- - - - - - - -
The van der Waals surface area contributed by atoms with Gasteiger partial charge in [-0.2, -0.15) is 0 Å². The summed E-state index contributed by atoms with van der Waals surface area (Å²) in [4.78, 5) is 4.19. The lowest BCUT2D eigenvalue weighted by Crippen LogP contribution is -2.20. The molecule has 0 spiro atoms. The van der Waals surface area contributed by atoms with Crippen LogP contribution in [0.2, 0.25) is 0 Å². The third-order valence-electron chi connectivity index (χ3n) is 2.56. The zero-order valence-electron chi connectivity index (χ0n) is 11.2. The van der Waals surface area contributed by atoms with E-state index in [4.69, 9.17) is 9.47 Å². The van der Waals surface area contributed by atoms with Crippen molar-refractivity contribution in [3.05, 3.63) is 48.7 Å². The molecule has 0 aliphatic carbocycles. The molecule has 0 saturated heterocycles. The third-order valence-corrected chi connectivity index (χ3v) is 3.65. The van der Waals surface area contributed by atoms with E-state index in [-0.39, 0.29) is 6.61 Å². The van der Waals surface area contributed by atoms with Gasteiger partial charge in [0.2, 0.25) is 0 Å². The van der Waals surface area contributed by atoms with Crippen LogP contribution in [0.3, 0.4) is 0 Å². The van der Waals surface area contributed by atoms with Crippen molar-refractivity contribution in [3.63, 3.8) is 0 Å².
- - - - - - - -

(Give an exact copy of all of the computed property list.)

The van der Waals surface area contributed by atoms with Gasteiger partial charge in [-0.2, -0.15) is 0 Å². The summed E-state index contributed by atoms with van der Waals surface area (Å²) in [4.78, 5) is 4.19. The lowest BCUT2D eigenvalue weighted by Crippen LogP contribution is -2.20. The molecule has 0 spiro atoms. The van der Waals surface area contributed by atoms with Crippen LogP contribution in [0.2, 0.25) is 0 Å². The third-order valence-electron chi connectivity index (χ3n) is 2.56. The zero-order valence-electron chi connectivity index (χ0n) is 11.2. The van der Waals surface area contributed by atoms with E-state index in [4.69, 9.17) is 9.47 Å². The van der Waals surface area contributed by atoms with Crippen molar-refractivity contribution in [3.05, 3.63) is 48.7 Å². The molecule has 0 aliphatic carbocycles. The molecule has 0 saturated heterocycles. The third-order valence-corrected chi connectivity index (χ3v) is 3.65. The van der Waals surface area contributed by atoms with E-state index in [-0.39, 0.29) is 6.61 Å². The van der Waals surface area contributed by atoms with Gasteiger partial charge in [0.2, 0.25) is 0 Å². The van der Waals surface area contributed by atoms with Crippen LogP contribution in [0.3, 0.4) is 0 Å². The van der Waals surface area contributed by atoms with Crippen molar-refractivity contribution in [3.63, 3.8) is 0 Å².